Defense Minister Ehud Barak informed IDF Chief of General Staff Lt.-Gen. Gabi Ashkenazi on Tuesday that he would not extend his term by another year, which would have put him at the army’s helm for five years.
Ashkenazi had expected that his term would be extended, defense officials confirmed on Tuesday, and the decision was viewed as a blow to the army commander.
But officers close to Ashkenazi claimed that he had never asked Barak or Prime Minister Binyamin Netanyahu for a fifth year, and therefore was taken aback by Barak’s decision to release the statement to the press on Tuesday.Related:
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Ashkenazi is slated to complete his four-year term as chief of General Staff in February 2011. On Tuesday, Barak met with Ashkenazi and said that his decision was supported by Netanyahu and that both men held Ashkenazi in high regard.
Barak told Ashkenazi that he had faith that the chief of General Staff would continue to serve in his job faithfully and invest efforts in preparing the IDF for the challenges it faced.
Ashkenazi, 56, was said to be interested in having his term extended by a year in light of the threats that Israel faced from Iran, Hizbullah and Hamas. A decision to extend his term would have fit in to the general culture of recent appointments within the defense establishment, particularly the government’s decision to extend the tenure of Mossad chief Meir Dagan and Shin Bet (Israel Security Agency) chief Yuval Diskin.
“Dagan and Diskin both had their tenures extended due to the security threats that Israel faces,” one officer said. “Do these threats not apply to Ashkenazi?”
Ashkenazi on Tuesday issued a rare statement via IDF Spokesman Brig.-Gen. Avi Benayahu, saying that he never asked for his term to be extended.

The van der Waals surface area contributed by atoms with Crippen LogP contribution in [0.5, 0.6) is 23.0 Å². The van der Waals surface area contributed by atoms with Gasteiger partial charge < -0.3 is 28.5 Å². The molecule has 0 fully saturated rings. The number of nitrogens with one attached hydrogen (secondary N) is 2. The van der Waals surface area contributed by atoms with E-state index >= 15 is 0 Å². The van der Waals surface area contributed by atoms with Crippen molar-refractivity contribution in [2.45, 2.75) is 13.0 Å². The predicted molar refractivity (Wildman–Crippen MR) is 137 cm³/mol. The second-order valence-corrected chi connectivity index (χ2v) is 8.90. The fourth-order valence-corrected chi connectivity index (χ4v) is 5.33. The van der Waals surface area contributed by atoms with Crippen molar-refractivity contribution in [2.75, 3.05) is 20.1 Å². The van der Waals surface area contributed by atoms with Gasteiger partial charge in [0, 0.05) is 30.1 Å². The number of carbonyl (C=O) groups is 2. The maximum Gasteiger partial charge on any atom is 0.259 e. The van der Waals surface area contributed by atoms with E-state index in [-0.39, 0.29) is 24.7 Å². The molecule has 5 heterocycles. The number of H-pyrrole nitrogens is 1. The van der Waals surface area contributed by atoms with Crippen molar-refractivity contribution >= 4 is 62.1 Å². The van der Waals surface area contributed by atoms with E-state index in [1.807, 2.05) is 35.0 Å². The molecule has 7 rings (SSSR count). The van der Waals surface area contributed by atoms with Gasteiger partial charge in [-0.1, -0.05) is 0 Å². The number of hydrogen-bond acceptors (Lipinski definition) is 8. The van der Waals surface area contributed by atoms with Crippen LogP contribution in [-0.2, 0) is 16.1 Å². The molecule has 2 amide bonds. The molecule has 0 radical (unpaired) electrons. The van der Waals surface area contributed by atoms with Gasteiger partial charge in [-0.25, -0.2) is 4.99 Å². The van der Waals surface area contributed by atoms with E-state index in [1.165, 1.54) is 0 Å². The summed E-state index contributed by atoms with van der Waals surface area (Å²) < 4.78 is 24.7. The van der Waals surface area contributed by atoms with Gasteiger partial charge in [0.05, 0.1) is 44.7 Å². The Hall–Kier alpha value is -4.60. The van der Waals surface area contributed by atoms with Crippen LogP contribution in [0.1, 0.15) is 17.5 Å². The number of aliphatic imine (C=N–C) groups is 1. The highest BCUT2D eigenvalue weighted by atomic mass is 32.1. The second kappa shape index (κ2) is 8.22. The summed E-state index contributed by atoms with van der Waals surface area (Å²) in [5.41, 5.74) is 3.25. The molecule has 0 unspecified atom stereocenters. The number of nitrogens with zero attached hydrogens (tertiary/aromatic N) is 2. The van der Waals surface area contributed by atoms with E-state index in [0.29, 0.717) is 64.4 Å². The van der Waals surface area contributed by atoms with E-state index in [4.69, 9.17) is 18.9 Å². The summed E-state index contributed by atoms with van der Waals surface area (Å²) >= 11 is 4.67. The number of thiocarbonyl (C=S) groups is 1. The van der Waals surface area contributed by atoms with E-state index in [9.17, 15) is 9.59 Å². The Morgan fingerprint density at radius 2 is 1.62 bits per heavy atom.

He also recommended that given the complex challenges that Israel faces, people focus on “what’s important.”
“I would like to clarify that I never asked the prime minister, the defense minister or anyone else to extend my term for a fifth year,” Ashkenazi said.
“I think that the government’s decision, when I started my job, that the term should be for four years is correct and proper, and therefore I do not see any reason to talk about a fifth year when it is not on the agenda.”
Leading candidates to replace Ashkenazi are Deputy Chief of Staff Maj.-Gen. Benny Gantz, OC Southern Command Maj.-Gen. Yoav Galant and OC Northern Command Maj.-Gen. Gadi Eizenkot. Another possible candidate is former deputy chief of staff Maj.-Gen. (res.) Moshe Kaplinsky.
Relations between Barak and Ashkenazi have been tense until recently,
partly due to media reports that Barak was considering extending
Ashkenazi’s term, reports that were believed to have originated in
Benayahu’s office. One such report that aired on Channel 1 several
months ago led Barak to release a statement slamming Benayahu.
Kadima MK Yisrael Hasson, a former deputy head of the Shin Bet, said on
Tuesday that Barak’s decision stemmed from personal considerations.
“It is clear to everyone that Ashkenazi is performing his job
remarkably and there is no one more suitable to serve as the commander
of the IDF,” Hasson said.